Kanye appropriately takes the tempo of the album up a notch with the next song “Champion,” where he samples Steely Dan’s “Kid Charlemagne.” You definitely wouldn’t be able to tell that was the original song though, especially after you hear the creative way Kanye speeds it up, chops it, and throws one of his special drum kits over it. The lyrics are noticeably more upbeat and inspirational on this track as well, where we hear Kanye discussing his upbringing as a middle class child dealing with the divorce of his parents and his father’s limited means to support him. He says in the second verse “I don’t know. I just wanted better for my kids. And I ain’t saying we was from the projects, but everytime I wanted layaway or a deposit, my dad would say “When you see clothes, close your eyelids.” Later on, however, it’s evident that his father’s limited means caused him to work harder and this subsequently instilled a hard-working ethic within Kanye. The next song is the second single “Stronger,” where Kanye samples Daft Punk’s “Harder, Better, Faster, Stronger” and on the official version on the album, Kanye adds a Timbaland drum kit to the track, making for an even more incredible version of an already great song.

After that Kanye perfectly slows down the tempo of the album a bit with “I Wonder,” but not so much that it totally loses energy and focus like some albums. To me, this song accurately displays Kanye’s most important and refined musical talents. It starts off with one of his classic soul samples, which I couldn’t identify off-hand, but it sounds amazing especially when it gradually flows in to the beat of the rest of the track, which includes a fleeting piano melody backed by another synthesizer. There are two great things about this song. One being that the lyrics are probably about his relationship with his fiancée, but could easily interpreted as a relationship with a friend or possibly even a career in music. You don’t exactly know, which is what makes it great. Kanye even gets silly with his lyrics again near the end, with the memorable line “How many ladies in the house without a spouse? Something in your blouse got me feelin’ so aroused.” The second amazing thing about this song is the production, which is just crazy to begin with, but the end of the song includes one of the most amazing bridges I’ve ever heard, incorporating a live orchestra while Kanye spits some of his most inspirational lyrics: “And I’m back on my grind. A psycher (psychic?) in my lifetime told me my name would help light up the Chicago skyline. And that’s why I’m 7 o’clock. That’s primetime. Heaven, I watch god calling from the hotlines. Why he keep giving me hotlines? I’m a star. How could I not shine?”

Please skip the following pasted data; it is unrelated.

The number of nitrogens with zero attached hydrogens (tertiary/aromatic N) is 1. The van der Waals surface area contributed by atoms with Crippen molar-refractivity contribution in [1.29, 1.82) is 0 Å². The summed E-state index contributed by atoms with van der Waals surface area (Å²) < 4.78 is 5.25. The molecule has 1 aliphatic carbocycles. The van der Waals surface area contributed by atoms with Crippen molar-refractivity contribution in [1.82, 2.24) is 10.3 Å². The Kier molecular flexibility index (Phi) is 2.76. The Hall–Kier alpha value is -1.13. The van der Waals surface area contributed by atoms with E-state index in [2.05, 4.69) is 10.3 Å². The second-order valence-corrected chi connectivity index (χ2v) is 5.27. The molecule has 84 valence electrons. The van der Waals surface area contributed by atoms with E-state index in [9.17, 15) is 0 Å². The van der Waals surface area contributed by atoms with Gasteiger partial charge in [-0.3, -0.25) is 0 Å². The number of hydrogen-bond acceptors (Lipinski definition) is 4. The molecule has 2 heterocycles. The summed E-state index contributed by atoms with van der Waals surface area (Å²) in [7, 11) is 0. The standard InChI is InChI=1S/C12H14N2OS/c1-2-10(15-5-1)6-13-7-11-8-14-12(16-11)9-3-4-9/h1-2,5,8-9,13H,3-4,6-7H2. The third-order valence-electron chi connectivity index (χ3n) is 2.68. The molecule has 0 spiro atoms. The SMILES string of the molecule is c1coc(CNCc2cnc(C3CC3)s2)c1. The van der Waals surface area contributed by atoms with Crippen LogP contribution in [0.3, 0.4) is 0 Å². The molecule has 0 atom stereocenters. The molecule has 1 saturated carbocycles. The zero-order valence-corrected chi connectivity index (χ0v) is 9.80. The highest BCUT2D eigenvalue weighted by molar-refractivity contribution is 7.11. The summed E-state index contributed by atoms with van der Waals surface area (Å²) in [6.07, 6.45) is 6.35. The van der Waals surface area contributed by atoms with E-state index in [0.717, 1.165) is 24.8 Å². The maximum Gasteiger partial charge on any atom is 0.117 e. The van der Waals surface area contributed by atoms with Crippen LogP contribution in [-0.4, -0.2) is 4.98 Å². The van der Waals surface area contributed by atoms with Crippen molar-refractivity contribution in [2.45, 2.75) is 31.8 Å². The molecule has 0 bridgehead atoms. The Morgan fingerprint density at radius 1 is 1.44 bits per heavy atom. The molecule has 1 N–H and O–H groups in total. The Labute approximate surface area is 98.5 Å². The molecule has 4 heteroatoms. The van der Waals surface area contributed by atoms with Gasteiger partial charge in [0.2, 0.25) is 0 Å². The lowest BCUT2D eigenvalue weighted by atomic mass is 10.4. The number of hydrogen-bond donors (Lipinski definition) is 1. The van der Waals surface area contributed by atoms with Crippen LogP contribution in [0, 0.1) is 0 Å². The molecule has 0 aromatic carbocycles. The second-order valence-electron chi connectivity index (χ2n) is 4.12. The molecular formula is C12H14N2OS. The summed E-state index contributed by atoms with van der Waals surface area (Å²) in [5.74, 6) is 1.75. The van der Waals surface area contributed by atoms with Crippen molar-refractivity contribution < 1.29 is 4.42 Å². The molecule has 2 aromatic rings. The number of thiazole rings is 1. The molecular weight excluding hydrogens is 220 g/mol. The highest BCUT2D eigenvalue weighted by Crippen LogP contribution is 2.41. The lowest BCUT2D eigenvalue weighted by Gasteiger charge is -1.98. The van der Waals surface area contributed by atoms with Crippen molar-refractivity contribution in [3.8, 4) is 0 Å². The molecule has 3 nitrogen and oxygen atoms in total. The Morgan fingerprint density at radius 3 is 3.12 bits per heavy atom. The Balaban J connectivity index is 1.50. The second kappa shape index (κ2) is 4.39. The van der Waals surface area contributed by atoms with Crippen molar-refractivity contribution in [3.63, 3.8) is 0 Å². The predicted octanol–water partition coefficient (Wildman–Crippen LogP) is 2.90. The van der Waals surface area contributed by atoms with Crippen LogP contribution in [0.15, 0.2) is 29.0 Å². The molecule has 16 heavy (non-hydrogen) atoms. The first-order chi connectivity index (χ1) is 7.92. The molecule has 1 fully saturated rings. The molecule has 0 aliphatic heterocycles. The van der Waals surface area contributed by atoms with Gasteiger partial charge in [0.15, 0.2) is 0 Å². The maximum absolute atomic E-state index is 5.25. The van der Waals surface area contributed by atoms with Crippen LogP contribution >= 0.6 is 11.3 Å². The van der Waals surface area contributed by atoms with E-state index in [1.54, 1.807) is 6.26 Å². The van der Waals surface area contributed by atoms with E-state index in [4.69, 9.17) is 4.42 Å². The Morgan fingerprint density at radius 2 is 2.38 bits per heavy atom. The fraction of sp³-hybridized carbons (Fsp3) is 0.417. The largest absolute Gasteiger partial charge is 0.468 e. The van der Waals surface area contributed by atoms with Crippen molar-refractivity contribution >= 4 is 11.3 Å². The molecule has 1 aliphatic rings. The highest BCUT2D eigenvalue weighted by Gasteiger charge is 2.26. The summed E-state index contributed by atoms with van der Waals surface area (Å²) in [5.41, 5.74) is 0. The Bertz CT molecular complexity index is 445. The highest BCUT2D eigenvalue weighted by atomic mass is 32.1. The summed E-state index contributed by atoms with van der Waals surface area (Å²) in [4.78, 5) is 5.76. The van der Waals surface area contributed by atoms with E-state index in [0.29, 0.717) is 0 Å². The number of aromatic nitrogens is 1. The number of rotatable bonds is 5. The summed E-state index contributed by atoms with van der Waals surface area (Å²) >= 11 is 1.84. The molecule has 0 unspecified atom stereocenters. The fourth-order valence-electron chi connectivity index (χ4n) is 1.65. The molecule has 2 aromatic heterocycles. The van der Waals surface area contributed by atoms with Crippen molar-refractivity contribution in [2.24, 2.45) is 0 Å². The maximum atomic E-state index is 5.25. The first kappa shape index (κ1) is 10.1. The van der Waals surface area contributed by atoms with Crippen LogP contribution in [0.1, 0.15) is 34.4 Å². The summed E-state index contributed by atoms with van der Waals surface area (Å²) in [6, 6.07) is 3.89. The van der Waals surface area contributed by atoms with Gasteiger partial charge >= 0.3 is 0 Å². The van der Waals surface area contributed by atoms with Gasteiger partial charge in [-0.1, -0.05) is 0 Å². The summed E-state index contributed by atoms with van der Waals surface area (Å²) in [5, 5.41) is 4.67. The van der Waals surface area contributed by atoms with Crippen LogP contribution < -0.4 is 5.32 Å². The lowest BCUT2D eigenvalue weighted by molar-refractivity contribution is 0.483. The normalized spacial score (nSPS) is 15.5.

Believe it or not, the much-hyped collaboration with T-Pain on Graduation is honestly one of the weaker songs on the album, although it’s arguably the best T-Pain collaboration, which really isn’t saying much. The beat is absolutely insane as usual, but the hook is just kind of mediocre, especially when you consider the quality of Kanye’s lyrics on this particular song (“I whipped it out. She said “I never seen Snakes On A Plane”). Anyways, after the first single “Can’t Tell Me Nothing” and the amazing collaboration with Lil Wayne, “Barry Bonds,” we finally get to the latest Kanye/Mos Def collaboration, “Drunk And Hot Girls.” This is definitely one of my favorite songs on the album, because of the hilarious lyrics and the underlying message of the song, which essentially boils down to something alone the lines of ladies, quit being so ignorant and materialistic, and fellas, quit getting drunk and screwing around without a condom. I was a little disappointed that Mos Def didn’t actually have a verse on this song, but his singing voice is pretty damn good anyways (remember ‘Umi Says?’), so the track sounds perfect.